Abstract Heterogeneity across tumors is the main obstacle in developing treatment strategies. Drug molecules not only perturb their immediate protein targets but also modulate multiple signaling pathways. In this study, we explored the networks modulated by several drug molecules across multiple cancer cell lines by integrating the drug targets with transcriptomic and phosphoproteomic data. As a result, we obtained 236 reconstructed networks covering five cell lines and 70 drugs. A rigorous topological and pathway analysis showed that chemically and functionally different drugs may modulate overlapping networks. Additionally, we revealed a set of tumor-specific hidden pathways with the help of drug network models that are not detectable from the initial data. The difference in the target selectivity of the drugs leads to disjoint networks despite sharing the exact mechanism of action, e.g., HDAC inhibitors. We also used the reconstructed network models to study potential drug combinations based on the topological separation, found literature evidence for a set of drug pairs. Overall, the network-level exploration of the drug perturbations may potentially help optimize treatment strategies and suggest new drug combinations.

Sensors ◽  
2022 ◽  
Vol 22 (2) ◽  
pp. 637
Maciej Zaborowicz ◽  
Katarzyna Zaborowicz ◽  
Barbara Biedziak ◽  
Tomasz Garbowski

Dental age is one of the most reliable methods for determining a patient’s age. The timing of teething, the period of tooth replacement, or the degree of tooth attrition is an important diagnostic factor in the assessment of an individual’s developmental age. It is used in orthodontics, pediatric dentistry, endocrinology, forensic medicine, and pathomorphology, but also in scenarios regarding international adoptions and illegal immigrants. The methods used to date are time-consuming and not very precise. For this reason, artificial intelligence methods are increasingly used to estimate the age of a patient. The present work is a continuation of the work of Zaborowicz et al. In the presented research, a set of 21 original indicators was used to create deep neural network models. The aim of this study was to verify the ability to generate a more accurate deep neural network model compared to models produced previously. The quality parameters of the produced models were as follows. The MAE error of the produced models, depending on the learning set used, was between 2.34 and 4.61 months, while the RMSE error was between 5.58 and 7.49 months. The correlation coefficient R2 ranged from 0.92 to 0.96.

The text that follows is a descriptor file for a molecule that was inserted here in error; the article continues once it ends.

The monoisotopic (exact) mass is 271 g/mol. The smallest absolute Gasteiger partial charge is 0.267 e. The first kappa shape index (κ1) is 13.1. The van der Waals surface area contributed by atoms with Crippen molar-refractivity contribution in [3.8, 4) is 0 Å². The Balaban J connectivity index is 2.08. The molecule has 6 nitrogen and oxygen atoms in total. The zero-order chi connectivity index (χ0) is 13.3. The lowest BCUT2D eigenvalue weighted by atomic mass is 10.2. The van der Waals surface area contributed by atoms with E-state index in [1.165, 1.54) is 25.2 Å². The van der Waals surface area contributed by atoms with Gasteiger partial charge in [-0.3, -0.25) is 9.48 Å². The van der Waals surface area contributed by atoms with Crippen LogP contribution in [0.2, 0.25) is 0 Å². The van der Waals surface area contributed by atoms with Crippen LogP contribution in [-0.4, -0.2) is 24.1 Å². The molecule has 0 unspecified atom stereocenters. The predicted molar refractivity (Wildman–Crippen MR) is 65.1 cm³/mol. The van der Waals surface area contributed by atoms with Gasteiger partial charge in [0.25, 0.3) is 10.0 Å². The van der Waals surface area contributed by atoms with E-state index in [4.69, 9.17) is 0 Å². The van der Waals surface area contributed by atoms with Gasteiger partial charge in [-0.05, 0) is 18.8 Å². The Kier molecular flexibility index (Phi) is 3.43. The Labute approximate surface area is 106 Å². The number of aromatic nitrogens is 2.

2022 ◽  
Vol 12 (2) ◽  
pp. 850
Sungchul Lee ◽  
Eunmin Hwang ◽  
Yanghee Kim ◽  
Fatih Demir ◽  
Hyunhwa Lee ◽  

With the prevalence of obesity in adolescents, and its long-term influence on their overall health, there is a large body of research exploring better ways to reduce the rate of obesity. A traditional way of maintaining an adequate body mass index (BMI), calculated by measuring the weight and height of an individual, is no longer enough, and we are in need of a better health care tool. Therefore, the current research proposes an easier method that offers instant and real-time feedback to the users from the data collected from the motion sensors of a smartphone. The study utilized the mHealth application to identify participants presenting the walking movements of the high BMI group. Using the feedforward deep learning models and convolutional neural network models, the study was able to distinguish the walking movements between nonobese and obese groups, at a rate of 90.5%. The research highlights the potential use of smartphones and suggests the mHealth application as a way to monitor individual health.

2022 ◽  
Vol 12 (1) ◽  
Marco Cremonini ◽  
Samira Maghool